PFAS: the “Forever Chemicals”
Recent research has examined the possibility of an increased incidence of T1D coinciding with increased exposure to widely-used industrial chemicals, especially per- and poly-fluoroalkyl substances (PFAS).
What are PFAS?
PFAS are man-made chemicals found in products that resist sticking, heat, water, stains and grease. They are very persistent in the environment and in the body, meaning they don’t break down and accumulate over time. Hence why they are called “forever chemicals.”
Where can PFAS be found? Well… they’re kind of everywhere since they are widely used in consumer and industrial applications, like food packaging materials, paper and textile coatings and fire-fighting foams. They are even present in food, drinking water, dust and air.
PFAS may contribute to an increased T1D risk and pathogenesis by impairing beta/immune-cell function and immunomodulation. But why?
- PFAS disrupt generation of human pancreatic progenitor cells.
- PFAS suppress the antibody response.
- PFAS exposure may cause changes in the gut microbiome, glucose metabolism, oxidative stress and inflammation.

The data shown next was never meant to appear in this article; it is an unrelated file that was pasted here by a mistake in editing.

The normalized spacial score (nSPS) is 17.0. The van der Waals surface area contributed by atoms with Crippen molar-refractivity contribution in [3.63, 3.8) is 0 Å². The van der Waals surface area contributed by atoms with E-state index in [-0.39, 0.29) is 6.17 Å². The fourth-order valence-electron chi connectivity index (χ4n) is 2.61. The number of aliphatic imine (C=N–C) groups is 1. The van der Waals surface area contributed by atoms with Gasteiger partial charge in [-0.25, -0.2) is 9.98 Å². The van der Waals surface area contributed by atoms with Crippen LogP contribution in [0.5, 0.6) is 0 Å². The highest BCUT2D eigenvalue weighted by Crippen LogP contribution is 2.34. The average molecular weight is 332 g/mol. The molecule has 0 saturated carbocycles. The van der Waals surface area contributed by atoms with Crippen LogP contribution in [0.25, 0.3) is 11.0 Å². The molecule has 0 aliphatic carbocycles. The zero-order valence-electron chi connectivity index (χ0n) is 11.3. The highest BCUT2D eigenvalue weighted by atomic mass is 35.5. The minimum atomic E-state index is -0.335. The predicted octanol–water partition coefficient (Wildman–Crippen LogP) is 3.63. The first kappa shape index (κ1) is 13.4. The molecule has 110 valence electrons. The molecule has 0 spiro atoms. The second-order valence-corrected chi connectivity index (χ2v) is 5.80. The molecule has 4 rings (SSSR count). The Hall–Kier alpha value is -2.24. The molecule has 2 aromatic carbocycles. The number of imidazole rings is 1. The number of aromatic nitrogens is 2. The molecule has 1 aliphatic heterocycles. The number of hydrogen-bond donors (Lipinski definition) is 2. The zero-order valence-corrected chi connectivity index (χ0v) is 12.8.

- PFAS affect mouse pancreatic acinar cells, which are part of the exocrine pancreas involved in digestion.
Why expectant mothers should be concerned
PFAS are transferred from mother to fetus via the placenta and through breast feeding.
A recent study analyzing the impact of PFAS exposure in utero to the phospholipid profile of newborn infants found that:
- PFAS exposure appeared to impact the composition of the maternal cord blood metabolome.
- Prenatal PFAS exposure caused decreased levels of several phospholipids, namely, SMs and PCs, found to be down-regulated in children who later progressed to islet autoimmunity.
Bottom Line: High prenatal exposure to PFAS appears to alter lipid profiles in newborn infants, which in turn may increase their risk of islet autoimmunity and T1D. But don’t panic yet – the associations between PFAS and increased T1D risk are not very strong.